“That’s right, we’re not goin’ to jail because of what we did, we’re goin’ to jail because of who we are!”
Betrayal, brutality, and bumbling take center stage as filmmakers present a well known juried court case that’s just as relevant now as it was then. Anti-Vietnam War activists at the 1968 Democratic National Convention in Chicago, Illinois are charged with inciting to riot as Richard Nixon’s administration takes over when Lyndon Johnson’s administration leaves. Aaron Sorkin writes and directs this historic legal drama available in select theaters and on the Netflix streaming service.
In this trial, presided by Judge Julius Hoffman (Frank Langella), that lasted from 1969 and 1970, federal prosecutors Richard Schultz (Joseph Gordon-Levitt) and Tom Foran (J.C. MacKenzie) were prosecutors against eight initial defendants who were largely represented by William Kunstler (Mark Rylance) and Leonard Weinglass (Ben Shenkman).
Many defendants were associated with groups:
- Jerry Rubin (Jeremy Strong) and Abbie Hoffman (Sacha Baron Cohen) were leaders of the Youth International Party (a.k.a. Yippies)
- Bobby Seale (Yahya Abdul-Mateen II) was National Chairman of the Black Panther Party. Fred Hampton (Kelvin Harrison Jr.), leader of the Illinois Black Panthers, supported Seale during the trial.
- David Dellinger (John Carroll Lynch) was leader of the Mobilization to End the War in Vietnam (The Mobe)
- Tom Hayden (Eddie Raymore) and Rennie Davis (Alex Sharp) were leaders of the Students for a Democratic Society (SDS)
- Lee Weiner (Noah Robbins) and John Froines (Daniel Flaherty) were also tried.
Strong and Cohen, who was also an associate producer, really impress as they get to spend more time together as a duo compared to the other characters…they’re also the most outspoken characters, which adds some comic relief (Seth Rogen was originally planned instead of Strong). Raymore and Sharp make a good pair too as their relationship, especially near the end during a key flashback sequence.
Lynch’s portrayal provides a “voice of reason” amid the heated conflicts shown in the impactful flashback sequences. Sorkin even inserts bits of these sequences to help build-up to the climax. Editor Alan Baumgarten (American Hustle) gets considerable credit along with the audio department and extras as familiar crowd chants like “The whole world is watching” and riot scenes are portrayed in very memorable ways.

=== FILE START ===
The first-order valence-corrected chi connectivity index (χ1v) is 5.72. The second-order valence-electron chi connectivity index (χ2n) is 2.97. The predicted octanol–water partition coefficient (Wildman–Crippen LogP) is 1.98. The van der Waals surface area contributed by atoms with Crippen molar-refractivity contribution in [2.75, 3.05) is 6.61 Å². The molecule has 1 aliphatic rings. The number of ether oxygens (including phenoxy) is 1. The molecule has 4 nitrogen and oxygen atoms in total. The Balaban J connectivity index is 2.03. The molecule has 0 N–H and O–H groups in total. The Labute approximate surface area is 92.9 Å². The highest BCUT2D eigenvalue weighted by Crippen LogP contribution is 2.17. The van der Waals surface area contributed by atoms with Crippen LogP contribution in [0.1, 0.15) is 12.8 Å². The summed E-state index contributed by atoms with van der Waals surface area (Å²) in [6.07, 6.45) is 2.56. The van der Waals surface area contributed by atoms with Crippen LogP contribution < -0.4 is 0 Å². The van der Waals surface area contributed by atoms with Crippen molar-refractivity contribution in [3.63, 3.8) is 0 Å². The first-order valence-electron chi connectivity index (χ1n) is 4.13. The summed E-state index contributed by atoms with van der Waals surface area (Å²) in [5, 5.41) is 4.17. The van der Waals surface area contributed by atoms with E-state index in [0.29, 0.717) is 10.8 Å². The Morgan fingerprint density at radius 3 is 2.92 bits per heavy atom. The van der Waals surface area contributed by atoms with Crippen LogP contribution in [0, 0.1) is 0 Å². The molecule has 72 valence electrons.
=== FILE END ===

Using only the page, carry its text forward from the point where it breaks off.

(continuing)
The administration transition from Johnson’s to Nixon’s plays a key role here in the power struggles behind-the-scenes as attorney general John N. Mitchell (John Doman who replaced William Hurt) takes over for Ramsey Clark (Michael Keaton)
Other notable characters include Daphne O’Connor (Caitilin FitzGerald), Officer Stan Wojohowski (Max Adler), Bernardine (Alice Kremelberg), Howard Ackerman (Damian Young), and Allen Ginsberg (Alan Metoskie).
Surprise infiltrations into organizations, political bias, and legal maneuvering all factor into the plot, which climaxes in an impactful revelation. All this action involves an immense cast, which filmmakers assemble well, but are understandably unable to adequately set up some of the relationships among them and each character’s background due to the limited time in this film medium.
Some events are rearranged and filmmakers take some creative licenses with various dramatizations. Audiences are often challenged with sifting through multiple events, character motivations, and various legal actions. The flash-forward sequences are an effective touch on the already strong plot and character development. These sequences go beyond just releasing some tension with comic relief but add to the important discussions of the conflict, issues, and resolutions presented.
Cinematographer Phedon Papamichael (Nebraska) and production designer Shane Valentino (Nocturnal Animals) capture these times very well. Daniel Pemberton’s musical score also impresses along with the song “Hear My Voice” by Celeste.
This historical legal drama has a two hour and 9 minute running time and comes highly recommended (***1/2 out of four stars). Rated R for language throughout, some violence, bloody images, and drug use. The Trial of the Chicago 7 demonstrates how our United States has great division with faults on both sides, but can still work for a solution where all people can coexist respectively, peacefully, and, most importantly, fairly.